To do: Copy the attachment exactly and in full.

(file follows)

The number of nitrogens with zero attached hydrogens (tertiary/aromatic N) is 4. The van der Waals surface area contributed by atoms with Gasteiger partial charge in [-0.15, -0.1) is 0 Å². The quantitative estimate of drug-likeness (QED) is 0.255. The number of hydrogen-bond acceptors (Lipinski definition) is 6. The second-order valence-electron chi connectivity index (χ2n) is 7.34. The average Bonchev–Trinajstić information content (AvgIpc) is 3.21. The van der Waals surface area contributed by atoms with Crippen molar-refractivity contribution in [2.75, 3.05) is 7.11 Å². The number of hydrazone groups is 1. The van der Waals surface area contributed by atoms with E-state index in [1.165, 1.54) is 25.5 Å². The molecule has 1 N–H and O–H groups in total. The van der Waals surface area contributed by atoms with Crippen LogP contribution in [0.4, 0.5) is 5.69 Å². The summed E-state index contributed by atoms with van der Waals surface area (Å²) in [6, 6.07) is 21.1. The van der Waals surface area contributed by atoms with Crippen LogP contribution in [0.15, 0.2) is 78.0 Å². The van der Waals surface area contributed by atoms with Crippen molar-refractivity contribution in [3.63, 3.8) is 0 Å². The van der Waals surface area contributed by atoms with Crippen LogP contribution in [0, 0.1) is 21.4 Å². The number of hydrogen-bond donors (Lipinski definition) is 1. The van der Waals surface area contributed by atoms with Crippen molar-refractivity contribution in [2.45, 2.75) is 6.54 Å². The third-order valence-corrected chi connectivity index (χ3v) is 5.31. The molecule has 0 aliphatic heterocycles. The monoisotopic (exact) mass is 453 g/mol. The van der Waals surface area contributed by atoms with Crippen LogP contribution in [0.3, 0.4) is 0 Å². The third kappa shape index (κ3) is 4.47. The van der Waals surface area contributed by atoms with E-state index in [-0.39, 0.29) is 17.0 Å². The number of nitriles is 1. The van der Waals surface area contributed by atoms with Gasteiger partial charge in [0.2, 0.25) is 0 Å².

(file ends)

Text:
The number of nitrogens with zero attached hydrogens (tertiary/aromatic N) is 4. The van der Waals surface area contributed by atoms with Gasteiger partial charge in [-0.15, -0.1) is 0 Å². The quantitative estimate of drug-likeness (QED) is 0.255. The number of hydrogen-bond acceptors (Lipinski definition) is 6. The second-order valence-electron chi connectivity index (χ2n) is 7.34. The average Bonchev–Trinajstić information content (AvgIpc) is 3.21. The van der Waals surface area contributed by atoms with Crippen molar-refractivity contribution in [2.75, 3.05) is 7.11 Å². The number of hydrazone groups is 1. The van der Waals surface area contributed by atoms with E-state index in [1.165, 1.54) is 25.5 Å². The molecule has 1 N–H and O–H groups in total. The van der Waals surface area contributed by atoms with Crippen LogP contribution in [0.4, 0.5) is 5.69 Å². The summed E-state index contributed by atoms with van der Waals surface area (Å²) in [6, 6.07) is 21.1. The van der Waals surface area contributed by atoms with Crippen LogP contribution in [0.15, 0.2) is 78.0 Å². The van der Waals surface area contributed by atoms with Crippen molar-refractivity contribution in [3.63, 3.8) is 0 Å². The van der Waals surface area contributed by atoms with Crippen LogP contribution in [0, 0.1) is 21.4 Å². The number of hydrogen-bond donors (Lipinski definition) is 1. The van der Waals surface area contributed by atoms with Crippen molar-refractivity contribution in [2.45, 2.75) is 6.54 Å². The third-order valence-corrected chi connectivity index (χ3v) is 5.31. The molecule has 0 aliphatic heterocycles. The monoisotopic (exact) mass is 453 g/mol. The van der Waals surface area contributed by atoms with Crippen LogP contribution in [0.3, 0.4) is 0 Å². The third kappa shape index (κ3) is 4.47. The van der Waals surface area contributed by atoms with E-state index in [-0.39, 0.29) is 17.0 Å². The number of nitriles is 1. The van der Waals surface area contributed by atoms with Gasteiger partial charge in [0.2, 0.25) is 0 Å².